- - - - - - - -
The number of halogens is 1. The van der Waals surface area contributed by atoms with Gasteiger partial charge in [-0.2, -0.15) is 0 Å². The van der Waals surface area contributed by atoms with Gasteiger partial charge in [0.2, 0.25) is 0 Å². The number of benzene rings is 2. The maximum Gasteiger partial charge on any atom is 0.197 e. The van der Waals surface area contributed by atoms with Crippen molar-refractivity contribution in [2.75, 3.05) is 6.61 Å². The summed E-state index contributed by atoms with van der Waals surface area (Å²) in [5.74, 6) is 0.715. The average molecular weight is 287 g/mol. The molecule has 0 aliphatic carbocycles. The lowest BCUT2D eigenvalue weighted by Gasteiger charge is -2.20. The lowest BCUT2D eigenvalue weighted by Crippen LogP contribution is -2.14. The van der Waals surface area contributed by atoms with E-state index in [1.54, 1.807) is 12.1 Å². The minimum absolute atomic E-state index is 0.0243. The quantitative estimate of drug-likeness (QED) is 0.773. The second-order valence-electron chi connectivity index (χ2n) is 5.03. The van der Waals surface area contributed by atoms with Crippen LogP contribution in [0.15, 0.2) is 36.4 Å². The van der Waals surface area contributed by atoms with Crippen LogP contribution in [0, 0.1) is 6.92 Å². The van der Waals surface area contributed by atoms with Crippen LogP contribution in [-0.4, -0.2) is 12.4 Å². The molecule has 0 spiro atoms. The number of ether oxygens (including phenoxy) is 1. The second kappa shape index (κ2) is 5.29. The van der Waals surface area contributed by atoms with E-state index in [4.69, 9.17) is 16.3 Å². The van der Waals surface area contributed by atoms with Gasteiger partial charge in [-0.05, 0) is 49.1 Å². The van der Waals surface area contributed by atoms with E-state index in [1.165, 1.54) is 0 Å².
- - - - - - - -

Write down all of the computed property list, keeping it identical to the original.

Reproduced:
The number of halogens is 1. The van der Waals surface area contributed by atoms with Gasteiger partial charge in [-0.2, -0.15) is 0 Å². The van der Waals surface area contributed by atoms with Gasteiger partial charge in [0.2, 0.25) is 0 Å². The number of benzene rings is 2. The maximum Gasteiger partial charge on any atom is 0.197 e. The van der Waals surface area contributed by atoms with Crippen molar-refractivity contribution in [2.75, 3.05) is 6.61 Å². The summed E-state index contributed by atoms with van der Waals surface area (Å²) in [5.74, 6) is 0.715. The average molecular weight is 287 g/mol. The molecule has 0 aliphatic carbocycles. The lowest BCUT2D eigenvalue weighted by Gasteiger charge is -2.20. The lowest BCUT2D eigenvalue weighted by Crippen LogP contribution is -2.14. The van der Waals surface area contributed by atoms with E-state index in [1.54, 1.807) is 12.1 Å². The minimum absolute atomic E-state index is 0.0243. The quantitative estimate of drug-likeness (QED) is 0.773. The second-order valence-electron chi connectivity index (χ2n) is 5.03. The van der Waals surface area contributed by atoms with Crippen LogP contribution in [0.15, 0.2) is 36.4 Å². The van der Waals surface area contributed by atoms with Crippen LogP contribution in [0, 0.1) is 6.92 Å². The van der Waals surface area contributed by atoms with Crippen LogP contribution in [-0.4, -0.2) is 12.4 Å². The molecule has 0 spiro atoms. The number of ether oxygens (including phenoxy) is 1. The second kappa shape index (κ2) is 5.29. The van der Waals surface area contributed by atoms with E-state index in [4.69, 9.17) is 16.3 Å². The van der Waals surface area contributed by atoms with Gasteiger partial charge in [-0.05, 0) is 49.1 Å². The van der Waals surface area contributed by atoms with E-state index in [1.165, 1.54) is 0 Å².